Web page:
A year ago at this time, I didn’t know what the Travel Blog Exchange (TBEX) was. Last June, all I had was a WordPress.com blog with about two posts to my name. I was still two months away from purchasing my domain name and switching to a self-hosted blog and about six months away from publishing posts on a regular (i.e. weekly) basis. I didn’t know what SEO meant (search engine optimization) or what an Alexa rank was and hadn’t given a thought to branding, monetization or considered what my niche was. The thought of attending a conference devoted to travel blogging probably would’ve seemed a bit silly.
Yet there I was last Friday, arriving in Vancouver to attend TBEX Vancouver – a gathering of travel bloggers and public relations reps from the travel industry. I admit, I was nervous and, frankly, I felt a bit insecure about the whole thing. As a relative newbie to the travel blogging scene, I wasn’t quite sure how I’d fit in and I feared feeling like an outsider. It helped that I shared a hotel room with Amanda from A Dangerous Business and Val from Silly America, but there were definitely times throughout the weekend when I felt like more of a fan of everyone around me than a “real” travel blogger myself.
(Confession: the fact that a few people actually recognized and approached me because they read this blog made me feel pretty damn good).
When the conference schedule was released, I was optimistic that I would find it pretty valuable. Sessions on narrative and non-narrative writing, SEO and branding seemed geared toward newcomers like myself – which also led me to wonder what on earth the more experienced bloggers would be getting out of it. By Saturday evening, the answer was apparent – alcohol.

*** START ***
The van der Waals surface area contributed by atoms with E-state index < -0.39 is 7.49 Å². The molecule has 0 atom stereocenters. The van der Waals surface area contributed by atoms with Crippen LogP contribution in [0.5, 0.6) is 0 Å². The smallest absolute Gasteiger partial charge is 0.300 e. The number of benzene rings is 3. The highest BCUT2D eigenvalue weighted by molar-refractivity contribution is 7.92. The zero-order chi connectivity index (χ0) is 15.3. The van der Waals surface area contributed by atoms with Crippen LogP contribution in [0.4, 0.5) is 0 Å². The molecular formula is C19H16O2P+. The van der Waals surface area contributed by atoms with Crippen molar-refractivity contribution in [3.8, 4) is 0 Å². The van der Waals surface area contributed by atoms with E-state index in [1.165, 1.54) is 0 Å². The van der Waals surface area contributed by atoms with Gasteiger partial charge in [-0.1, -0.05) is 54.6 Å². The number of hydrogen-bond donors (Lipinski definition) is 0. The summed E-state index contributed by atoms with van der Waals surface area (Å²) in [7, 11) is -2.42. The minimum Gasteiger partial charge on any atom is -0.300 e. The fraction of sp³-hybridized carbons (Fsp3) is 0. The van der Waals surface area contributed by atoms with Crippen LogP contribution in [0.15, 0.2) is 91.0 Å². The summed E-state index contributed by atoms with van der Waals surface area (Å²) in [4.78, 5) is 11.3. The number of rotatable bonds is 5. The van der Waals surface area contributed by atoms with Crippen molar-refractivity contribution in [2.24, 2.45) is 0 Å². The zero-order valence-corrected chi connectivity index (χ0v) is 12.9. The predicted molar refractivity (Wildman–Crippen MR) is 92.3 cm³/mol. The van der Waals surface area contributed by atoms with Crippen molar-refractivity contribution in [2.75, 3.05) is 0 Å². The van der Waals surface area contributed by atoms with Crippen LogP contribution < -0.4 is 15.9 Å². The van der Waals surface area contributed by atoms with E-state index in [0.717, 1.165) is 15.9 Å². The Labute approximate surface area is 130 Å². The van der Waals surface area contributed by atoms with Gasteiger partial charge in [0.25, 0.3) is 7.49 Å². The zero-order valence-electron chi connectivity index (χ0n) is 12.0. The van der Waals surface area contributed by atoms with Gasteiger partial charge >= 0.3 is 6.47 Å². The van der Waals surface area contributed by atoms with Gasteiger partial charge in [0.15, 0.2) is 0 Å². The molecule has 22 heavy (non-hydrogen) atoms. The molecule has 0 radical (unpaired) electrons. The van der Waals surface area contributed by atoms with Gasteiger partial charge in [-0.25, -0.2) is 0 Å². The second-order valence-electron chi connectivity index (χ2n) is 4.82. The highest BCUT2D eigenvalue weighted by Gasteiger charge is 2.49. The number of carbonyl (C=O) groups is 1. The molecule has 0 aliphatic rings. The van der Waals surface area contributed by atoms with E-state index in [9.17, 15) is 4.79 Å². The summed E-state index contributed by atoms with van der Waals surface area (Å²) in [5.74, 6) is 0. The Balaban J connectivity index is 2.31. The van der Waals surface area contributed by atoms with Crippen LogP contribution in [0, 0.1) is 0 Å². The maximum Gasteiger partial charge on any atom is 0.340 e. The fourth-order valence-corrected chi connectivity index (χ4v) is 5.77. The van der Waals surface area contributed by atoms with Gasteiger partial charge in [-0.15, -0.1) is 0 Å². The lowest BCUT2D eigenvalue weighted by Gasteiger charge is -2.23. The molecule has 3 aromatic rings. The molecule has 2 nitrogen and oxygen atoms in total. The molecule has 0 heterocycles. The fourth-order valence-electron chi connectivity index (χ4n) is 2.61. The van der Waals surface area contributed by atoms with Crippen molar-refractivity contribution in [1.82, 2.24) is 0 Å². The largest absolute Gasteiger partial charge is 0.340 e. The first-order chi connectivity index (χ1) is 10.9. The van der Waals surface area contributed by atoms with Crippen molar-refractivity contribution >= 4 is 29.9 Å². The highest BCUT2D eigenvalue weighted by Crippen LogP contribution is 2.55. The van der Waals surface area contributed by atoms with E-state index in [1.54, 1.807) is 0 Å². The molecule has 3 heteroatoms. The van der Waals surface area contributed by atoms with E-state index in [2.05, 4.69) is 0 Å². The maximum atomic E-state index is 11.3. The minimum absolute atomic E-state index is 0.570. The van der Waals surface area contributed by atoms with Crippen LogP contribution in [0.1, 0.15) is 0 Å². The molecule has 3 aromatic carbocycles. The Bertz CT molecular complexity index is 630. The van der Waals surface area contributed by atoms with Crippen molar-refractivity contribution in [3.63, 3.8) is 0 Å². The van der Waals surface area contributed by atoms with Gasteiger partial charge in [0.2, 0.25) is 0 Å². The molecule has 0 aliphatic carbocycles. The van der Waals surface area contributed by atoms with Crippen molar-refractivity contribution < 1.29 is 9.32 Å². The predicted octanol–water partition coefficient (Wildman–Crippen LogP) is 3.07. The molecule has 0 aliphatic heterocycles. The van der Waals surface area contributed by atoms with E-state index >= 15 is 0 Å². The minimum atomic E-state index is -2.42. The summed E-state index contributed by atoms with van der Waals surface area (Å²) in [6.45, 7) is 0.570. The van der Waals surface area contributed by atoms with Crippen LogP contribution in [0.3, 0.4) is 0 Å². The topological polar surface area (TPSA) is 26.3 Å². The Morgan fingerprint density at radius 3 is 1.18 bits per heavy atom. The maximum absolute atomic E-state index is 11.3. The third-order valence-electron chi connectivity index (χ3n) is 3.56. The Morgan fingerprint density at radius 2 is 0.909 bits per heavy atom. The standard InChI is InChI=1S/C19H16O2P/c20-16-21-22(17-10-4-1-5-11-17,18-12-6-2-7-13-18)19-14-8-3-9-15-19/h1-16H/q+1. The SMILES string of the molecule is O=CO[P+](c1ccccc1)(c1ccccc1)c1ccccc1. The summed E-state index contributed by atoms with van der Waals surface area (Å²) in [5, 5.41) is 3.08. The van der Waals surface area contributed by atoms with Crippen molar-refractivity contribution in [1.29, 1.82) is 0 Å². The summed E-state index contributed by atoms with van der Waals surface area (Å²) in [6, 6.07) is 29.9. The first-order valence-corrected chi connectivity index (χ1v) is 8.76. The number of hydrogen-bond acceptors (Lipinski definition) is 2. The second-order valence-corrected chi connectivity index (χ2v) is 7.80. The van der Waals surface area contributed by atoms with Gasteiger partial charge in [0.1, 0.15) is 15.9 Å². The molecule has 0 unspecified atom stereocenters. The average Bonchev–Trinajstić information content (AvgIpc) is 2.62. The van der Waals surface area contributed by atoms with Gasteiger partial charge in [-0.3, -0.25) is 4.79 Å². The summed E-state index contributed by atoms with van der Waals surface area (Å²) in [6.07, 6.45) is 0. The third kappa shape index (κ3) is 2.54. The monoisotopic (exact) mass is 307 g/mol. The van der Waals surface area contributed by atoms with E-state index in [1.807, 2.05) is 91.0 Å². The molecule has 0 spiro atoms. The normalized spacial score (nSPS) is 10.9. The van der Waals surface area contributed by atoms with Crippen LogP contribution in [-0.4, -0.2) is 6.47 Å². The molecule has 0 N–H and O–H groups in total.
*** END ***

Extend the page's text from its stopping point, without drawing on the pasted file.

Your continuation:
Okay, not really just alcohol, although there was certainly plenty of it flowing each night of the conference. It was clear, though, that the weekend was much more about the personal connections than anything else, although that’s not to say I didn’t learn anything or that I didn’t get my money’s worth (disclaimer: I got my TBEX ticket from someone for free and I combined the conference with a work trip to Seattle, so all I paid for was my shared hotel room and my bus to and from Seattle).
So what did I learn?
Well, first of all, I didn’t learn the secret to running a super-duper successful travel blog, nor did I expect to. Many of the sessions lacked focus or specific take-aways. Some covered points I felt I already knew (maybe I’m not such a newbie after all?), while others were way over my head.
I did learn that I probably shouldn’t be writing this post. I’m in the travel industry, not the blogging industry and any of you who are not bloggers yourselves have probably stopped reading by now. After this post, no more writing about blogging.
I could tell you how quaint, rustic, charming and beautiful Vancouver is and that it is the jewel in the crown of Canada and has a lot of hidden gems to discover, but I learned that I should banish those words and phrases from my blogging vocabulary. I also didn’t see that much of Vancouver outside of the convention center and several bars, so I’m really not a fair judge of its attributes.